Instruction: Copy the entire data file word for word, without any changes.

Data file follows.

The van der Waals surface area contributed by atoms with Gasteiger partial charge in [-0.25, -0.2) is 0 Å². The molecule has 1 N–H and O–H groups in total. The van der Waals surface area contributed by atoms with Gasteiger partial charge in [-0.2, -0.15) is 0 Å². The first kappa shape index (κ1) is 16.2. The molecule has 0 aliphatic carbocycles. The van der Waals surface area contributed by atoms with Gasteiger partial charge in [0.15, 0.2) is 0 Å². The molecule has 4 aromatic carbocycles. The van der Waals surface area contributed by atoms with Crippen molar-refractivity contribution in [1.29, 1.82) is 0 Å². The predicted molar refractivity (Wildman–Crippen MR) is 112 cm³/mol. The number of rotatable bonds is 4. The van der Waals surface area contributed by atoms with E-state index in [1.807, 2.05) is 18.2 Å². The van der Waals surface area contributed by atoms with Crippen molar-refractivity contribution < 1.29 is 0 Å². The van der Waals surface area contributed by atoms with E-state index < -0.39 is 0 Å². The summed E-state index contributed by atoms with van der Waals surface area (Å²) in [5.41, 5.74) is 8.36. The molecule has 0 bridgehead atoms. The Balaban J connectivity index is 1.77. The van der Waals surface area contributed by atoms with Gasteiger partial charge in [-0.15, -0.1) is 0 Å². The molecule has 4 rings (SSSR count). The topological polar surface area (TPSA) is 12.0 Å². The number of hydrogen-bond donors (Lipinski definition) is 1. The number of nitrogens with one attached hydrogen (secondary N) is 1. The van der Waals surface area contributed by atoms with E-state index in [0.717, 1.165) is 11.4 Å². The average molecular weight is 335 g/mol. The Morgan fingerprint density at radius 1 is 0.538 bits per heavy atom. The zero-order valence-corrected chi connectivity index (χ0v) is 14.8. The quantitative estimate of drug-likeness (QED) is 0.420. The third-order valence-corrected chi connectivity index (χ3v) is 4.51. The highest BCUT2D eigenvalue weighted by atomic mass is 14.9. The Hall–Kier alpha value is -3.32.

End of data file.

The van der Waals surface area contributed by atoms with Gasteiger partial charge in [-0.25, -0.2) is 0 Å². The molecule has 1 N–H and O–H groups in total. The van der Waals surface area contributed by atoms with Gasteiger partial charge in [-0.2, -0.15) is 0 Å². The first kappa shape index (κ1) is 16.2. The molecule has 0 aliphatic carbocycles. The van der Waals surface area contributed by atoms with Gasteiger partial charge in [0.15, 0.2) is 0 Å². The molecule has 4 aromatic carbocycles. The van der Waals surface area contributed by atoms with Crippen molar-refractivity contribution in [1.29, 1.82) is 0 Å². The predicted molar refractivity (Wildman–Crippen MR) is 112 cm³/mol. The number of rotatable bonds is 4. The van der Waals surface area contributed by atoms with E-state index in [1.807, 2.05) is 18.2 Å². The van der Waals surface area contributed by atoms with Crippen molar-refractivity contribution < 1.29 is 0 Å². The van der Waals surface area contributed by atoms with E-state index < -0.39 is 0 Å². The summed E-state index contributed by atoms with van der Waals surface area (Å²) in [5.41, 5.74) is 8.36. The molecule has 0 bridgehead atoms. The Balaban J connectivity index is 1.77. The van der Waals surface area contributed by atoms with Gasteiger partial charge in [-0.15, -0.1) is 0 Å². The molecule has 4 rings (SSSR count). The topological polar surface area (TPSA) is 12.0 Å². The number of hydrogen-bond donors (Lipinski definition) is 1. The number of nitrogens with one attached hydrogen (secondary N) is 1. The van der Waals surface area contributed by atoms with E-state index in [0.717, 1.165) is 11.4 Å². The average molecular weight is 335 g/mol. The Morgan fingerprint density at radius 1 is 0.538 bits per heavy atom. The zero-order valence-corrected chi connectivity index (χ0v) is 14.8. The quantitative estimate of drug-likeness (QED) is 0.420. The third-order valence-corrected chi connectivity index (χ3v) is 4.51. The highest BCUT2D eigenvalue weighted by atomic mass is 14.9. The Hall–Kier alpha value is -3.32.